3. Vigilance vs. Cool. So vigilance is used when characters aren't prepared for combat, cool is used when they are prepared. So essentially a character who has put a ton of points into vigilance is really good at reacting when they aren't aware of combat beforehand, but that same character would react more slowly if they were actually prepared for the fight? (assuming they didn't level cool). Again, I'm having a hard time with this thematically. Could that character simply always pretend that they are unaware of combat to always roll vigilance?

 

"Okay Jim, watch that door and shoot any stormtroopers that come through."

 

"Na, man. I'll be quicker if I stare at this wall and they take me by surprise."

 

 

By the way, I think this game looks awesome. These are just some mechanically and thematic implements that I anticipating being difficult to explain to new PCs that I need some clarity on.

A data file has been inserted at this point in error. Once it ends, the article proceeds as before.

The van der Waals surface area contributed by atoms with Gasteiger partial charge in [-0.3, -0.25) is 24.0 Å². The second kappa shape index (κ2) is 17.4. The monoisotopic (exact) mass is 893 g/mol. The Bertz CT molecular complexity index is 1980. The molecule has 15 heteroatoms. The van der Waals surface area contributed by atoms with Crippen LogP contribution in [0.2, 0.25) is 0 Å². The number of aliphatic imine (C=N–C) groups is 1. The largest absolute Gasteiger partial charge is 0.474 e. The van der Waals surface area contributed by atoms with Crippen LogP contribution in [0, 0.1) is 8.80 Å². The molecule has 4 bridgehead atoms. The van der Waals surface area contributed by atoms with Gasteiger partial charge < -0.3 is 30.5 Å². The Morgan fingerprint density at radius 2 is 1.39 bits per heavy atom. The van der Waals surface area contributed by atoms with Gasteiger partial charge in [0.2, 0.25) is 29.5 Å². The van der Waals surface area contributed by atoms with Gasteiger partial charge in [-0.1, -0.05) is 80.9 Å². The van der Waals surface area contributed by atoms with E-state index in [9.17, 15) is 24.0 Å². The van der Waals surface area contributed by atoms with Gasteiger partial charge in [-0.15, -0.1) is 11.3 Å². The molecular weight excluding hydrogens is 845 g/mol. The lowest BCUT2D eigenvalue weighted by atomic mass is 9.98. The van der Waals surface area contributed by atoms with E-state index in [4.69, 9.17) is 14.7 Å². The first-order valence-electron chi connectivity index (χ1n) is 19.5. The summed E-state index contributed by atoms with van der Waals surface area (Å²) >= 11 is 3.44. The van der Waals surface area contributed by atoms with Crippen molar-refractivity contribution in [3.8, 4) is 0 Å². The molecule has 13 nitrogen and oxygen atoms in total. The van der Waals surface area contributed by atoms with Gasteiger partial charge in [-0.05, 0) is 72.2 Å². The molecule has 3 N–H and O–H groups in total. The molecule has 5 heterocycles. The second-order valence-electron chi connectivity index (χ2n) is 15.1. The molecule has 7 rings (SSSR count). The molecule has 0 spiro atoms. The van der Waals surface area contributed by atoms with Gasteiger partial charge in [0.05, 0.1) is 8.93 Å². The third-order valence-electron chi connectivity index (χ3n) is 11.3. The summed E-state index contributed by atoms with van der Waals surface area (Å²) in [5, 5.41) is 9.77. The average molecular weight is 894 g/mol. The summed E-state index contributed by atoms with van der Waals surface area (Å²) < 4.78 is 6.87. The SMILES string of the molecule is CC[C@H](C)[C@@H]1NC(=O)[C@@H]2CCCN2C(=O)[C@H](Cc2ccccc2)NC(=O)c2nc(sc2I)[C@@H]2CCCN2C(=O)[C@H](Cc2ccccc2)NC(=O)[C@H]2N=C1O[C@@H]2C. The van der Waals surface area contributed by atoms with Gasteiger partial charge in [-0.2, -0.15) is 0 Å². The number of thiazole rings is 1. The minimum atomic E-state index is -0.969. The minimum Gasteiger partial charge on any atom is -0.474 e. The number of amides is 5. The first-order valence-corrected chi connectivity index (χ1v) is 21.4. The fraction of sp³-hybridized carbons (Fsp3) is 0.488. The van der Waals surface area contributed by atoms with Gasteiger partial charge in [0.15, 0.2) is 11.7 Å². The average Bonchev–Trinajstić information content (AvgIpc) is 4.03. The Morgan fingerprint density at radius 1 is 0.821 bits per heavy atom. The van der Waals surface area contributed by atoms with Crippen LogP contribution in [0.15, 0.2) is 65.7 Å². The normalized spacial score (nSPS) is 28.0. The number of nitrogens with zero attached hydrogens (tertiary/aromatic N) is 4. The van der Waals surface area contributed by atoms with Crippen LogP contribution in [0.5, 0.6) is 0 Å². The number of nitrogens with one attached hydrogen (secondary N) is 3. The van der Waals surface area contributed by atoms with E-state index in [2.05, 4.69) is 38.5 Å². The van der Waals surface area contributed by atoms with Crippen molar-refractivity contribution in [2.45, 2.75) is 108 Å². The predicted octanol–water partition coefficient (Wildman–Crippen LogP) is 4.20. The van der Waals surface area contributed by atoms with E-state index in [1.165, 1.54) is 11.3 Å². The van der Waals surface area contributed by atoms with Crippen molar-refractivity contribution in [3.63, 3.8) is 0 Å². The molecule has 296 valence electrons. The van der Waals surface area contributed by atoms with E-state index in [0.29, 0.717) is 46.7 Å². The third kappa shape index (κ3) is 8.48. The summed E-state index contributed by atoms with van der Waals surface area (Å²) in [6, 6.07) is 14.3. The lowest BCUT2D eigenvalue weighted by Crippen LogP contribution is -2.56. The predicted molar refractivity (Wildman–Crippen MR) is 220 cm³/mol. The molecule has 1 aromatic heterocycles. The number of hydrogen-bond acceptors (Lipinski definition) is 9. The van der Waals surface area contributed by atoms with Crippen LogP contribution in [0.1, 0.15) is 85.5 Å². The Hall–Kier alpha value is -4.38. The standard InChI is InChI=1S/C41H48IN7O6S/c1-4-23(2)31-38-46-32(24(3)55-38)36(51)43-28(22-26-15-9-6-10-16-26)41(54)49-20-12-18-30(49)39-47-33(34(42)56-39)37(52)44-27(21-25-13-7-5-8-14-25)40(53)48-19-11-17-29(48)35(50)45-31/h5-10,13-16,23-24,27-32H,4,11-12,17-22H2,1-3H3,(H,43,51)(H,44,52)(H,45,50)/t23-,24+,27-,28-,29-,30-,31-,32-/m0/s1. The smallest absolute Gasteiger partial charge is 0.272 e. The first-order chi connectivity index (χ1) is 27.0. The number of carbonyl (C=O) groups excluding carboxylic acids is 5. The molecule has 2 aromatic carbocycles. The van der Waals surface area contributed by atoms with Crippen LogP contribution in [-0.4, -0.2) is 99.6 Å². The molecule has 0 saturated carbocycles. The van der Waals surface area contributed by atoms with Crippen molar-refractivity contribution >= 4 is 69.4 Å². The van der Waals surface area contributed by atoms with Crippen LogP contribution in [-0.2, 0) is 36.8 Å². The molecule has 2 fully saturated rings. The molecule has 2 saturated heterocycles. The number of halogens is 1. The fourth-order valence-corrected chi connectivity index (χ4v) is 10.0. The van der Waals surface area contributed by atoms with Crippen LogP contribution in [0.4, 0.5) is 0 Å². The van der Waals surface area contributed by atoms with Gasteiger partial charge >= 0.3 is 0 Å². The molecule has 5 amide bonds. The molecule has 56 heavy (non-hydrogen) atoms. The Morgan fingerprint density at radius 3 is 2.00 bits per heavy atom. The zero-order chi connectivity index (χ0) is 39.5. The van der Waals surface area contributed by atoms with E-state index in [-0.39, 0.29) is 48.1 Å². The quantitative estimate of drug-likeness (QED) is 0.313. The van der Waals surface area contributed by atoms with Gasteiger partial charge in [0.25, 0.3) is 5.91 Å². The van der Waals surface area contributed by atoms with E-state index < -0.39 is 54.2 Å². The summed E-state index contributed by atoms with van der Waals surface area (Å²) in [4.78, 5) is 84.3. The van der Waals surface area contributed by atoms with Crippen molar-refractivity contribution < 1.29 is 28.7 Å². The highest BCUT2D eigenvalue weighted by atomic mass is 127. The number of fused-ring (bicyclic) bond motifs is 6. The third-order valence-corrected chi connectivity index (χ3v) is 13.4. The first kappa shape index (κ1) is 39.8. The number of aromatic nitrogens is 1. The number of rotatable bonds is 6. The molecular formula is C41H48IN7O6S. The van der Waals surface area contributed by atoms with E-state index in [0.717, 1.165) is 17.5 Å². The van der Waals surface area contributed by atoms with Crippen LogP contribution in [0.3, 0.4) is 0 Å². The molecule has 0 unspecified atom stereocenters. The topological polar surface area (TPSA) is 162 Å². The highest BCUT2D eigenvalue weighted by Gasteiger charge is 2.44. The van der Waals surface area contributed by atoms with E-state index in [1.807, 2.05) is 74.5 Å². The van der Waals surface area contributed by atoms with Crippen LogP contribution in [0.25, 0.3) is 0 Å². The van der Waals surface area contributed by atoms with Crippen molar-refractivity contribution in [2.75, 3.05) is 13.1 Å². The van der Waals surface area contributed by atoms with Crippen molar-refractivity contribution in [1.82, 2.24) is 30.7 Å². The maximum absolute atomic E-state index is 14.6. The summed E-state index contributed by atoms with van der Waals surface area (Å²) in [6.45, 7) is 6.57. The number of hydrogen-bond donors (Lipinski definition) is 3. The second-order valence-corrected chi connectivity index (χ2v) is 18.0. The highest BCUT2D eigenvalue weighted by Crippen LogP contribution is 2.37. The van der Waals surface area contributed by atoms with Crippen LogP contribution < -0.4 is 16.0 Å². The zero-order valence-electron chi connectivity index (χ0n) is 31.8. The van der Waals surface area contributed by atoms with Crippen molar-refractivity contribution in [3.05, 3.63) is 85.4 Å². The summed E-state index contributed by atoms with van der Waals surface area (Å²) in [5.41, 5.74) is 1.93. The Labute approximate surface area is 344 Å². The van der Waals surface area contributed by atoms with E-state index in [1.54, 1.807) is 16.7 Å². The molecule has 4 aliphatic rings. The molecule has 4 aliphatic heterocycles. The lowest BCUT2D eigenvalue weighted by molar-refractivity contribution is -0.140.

Thanks for your answers!

 

-Arch



#2 RobertLoblaw

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Posted 23 July 2014 - 12:54 PM

I don't have an answer for you but I did like your questions and I loved the bottom example.

Edited by RobertLoblaw, 23 July 2014 - 12:55 PM.


#3 awayputurwpn

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Posted 23 July 2014 - 01:02 PM

Welcome to the forums!
 

1. Strain can be recovered after an encounter. The book also suggests that strain can go away with relaxation or rest. However, PCs cannot simply "rest" after every encounter and recover strain, correct? If that's the case, it seems like (other than by sleep) the only way to reliably recover strain is by fighting. Isn't this counter intuitive? My character cannot just take a seat for five minutes and recover strain, but my character can recover strain by engaging in a 60 second, high intensity gun fight? Is there a reason for the game to function this way?